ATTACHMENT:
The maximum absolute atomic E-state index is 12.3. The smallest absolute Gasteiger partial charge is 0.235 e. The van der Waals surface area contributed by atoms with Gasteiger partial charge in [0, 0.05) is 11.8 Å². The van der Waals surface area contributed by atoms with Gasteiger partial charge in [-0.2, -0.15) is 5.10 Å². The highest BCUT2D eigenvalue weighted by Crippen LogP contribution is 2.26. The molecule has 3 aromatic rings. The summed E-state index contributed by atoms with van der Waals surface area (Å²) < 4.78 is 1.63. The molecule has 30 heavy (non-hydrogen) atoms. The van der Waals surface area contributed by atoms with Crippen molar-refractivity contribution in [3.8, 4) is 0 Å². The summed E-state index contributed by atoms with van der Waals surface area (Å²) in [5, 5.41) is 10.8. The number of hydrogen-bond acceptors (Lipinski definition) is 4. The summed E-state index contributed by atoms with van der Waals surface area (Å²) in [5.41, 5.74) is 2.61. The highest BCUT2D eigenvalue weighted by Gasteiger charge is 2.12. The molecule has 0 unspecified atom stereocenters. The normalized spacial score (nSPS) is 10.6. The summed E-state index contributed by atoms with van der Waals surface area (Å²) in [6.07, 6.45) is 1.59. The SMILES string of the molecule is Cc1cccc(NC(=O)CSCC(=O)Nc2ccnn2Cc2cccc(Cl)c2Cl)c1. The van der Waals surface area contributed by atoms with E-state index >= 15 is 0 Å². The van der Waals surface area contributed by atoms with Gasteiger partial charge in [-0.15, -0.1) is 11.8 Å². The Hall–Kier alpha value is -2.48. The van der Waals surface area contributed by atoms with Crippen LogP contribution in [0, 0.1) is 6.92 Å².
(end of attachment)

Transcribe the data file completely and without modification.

The maximum absolute atomic E-state index is 12.3. The smallest absolute Gasteiger partial charge is 0.235 e. The van der Waals surface area contributed by atoms with Gasteiger partial charge in [0, 0.05) is 11.8 Å². The van der Waals surface area contributed by atoms with Gasteiger partial charge in [-0.2, -0.15) is 5.10 Å². The highest BCUT2D eigenvalue weighted by Crippen LogP contribution is 2.26. The molecule has 3 aromatic rings. The summed E-state index contributed by atoms with van der Waals surface area (Å²) < 4.78 is 1.63. The molecule has 30 heavy (non-hydrogen) atoms. The van der Waals surface area contributed by atoms with Crippen molar-refractivity contribution in [3.8, 4) is 0 Å². The summed E-state index contributed by atoms with van der Waals surface area (Å²) in [5, 5.41) is 10.8. The number of hydrogen-bond acceptors (Lipinski definition) is 4. The summed E-state index contributed by atoms with van der Waals surface area (Å²) in [5.41, 5.74) is 2.61. The highest BCUT2D eigenvalue weighted by Gasteiger charge is 2.12. The molecule has 0 unspecified atom stereocenters. The normalized spacial score (nSPS) is 10.6. The summed E-state index contributed by atoms with van der Waals surface area (Å²) in [6.07, 6.45) is 1.59. The SMILES string of the molecule is Cc1cccc(NC(=O)CSCC(=O)Nc2ccnn2Cc2cccc(Cl)c2Cl)c1. The van der Waals surface area contributed by atoms with E-state index >= 15 is 0 Å². The van der Waals surface area contributed by atoms with Gasteiger partial charge in [-0.15, -0.1) is 11.8 Å². The Hall–Kier alpha value is -2.48. The van der Waals surface area contributed by atoms with Crippen LogP contribution in [0, 0.1) is 6.92 Å².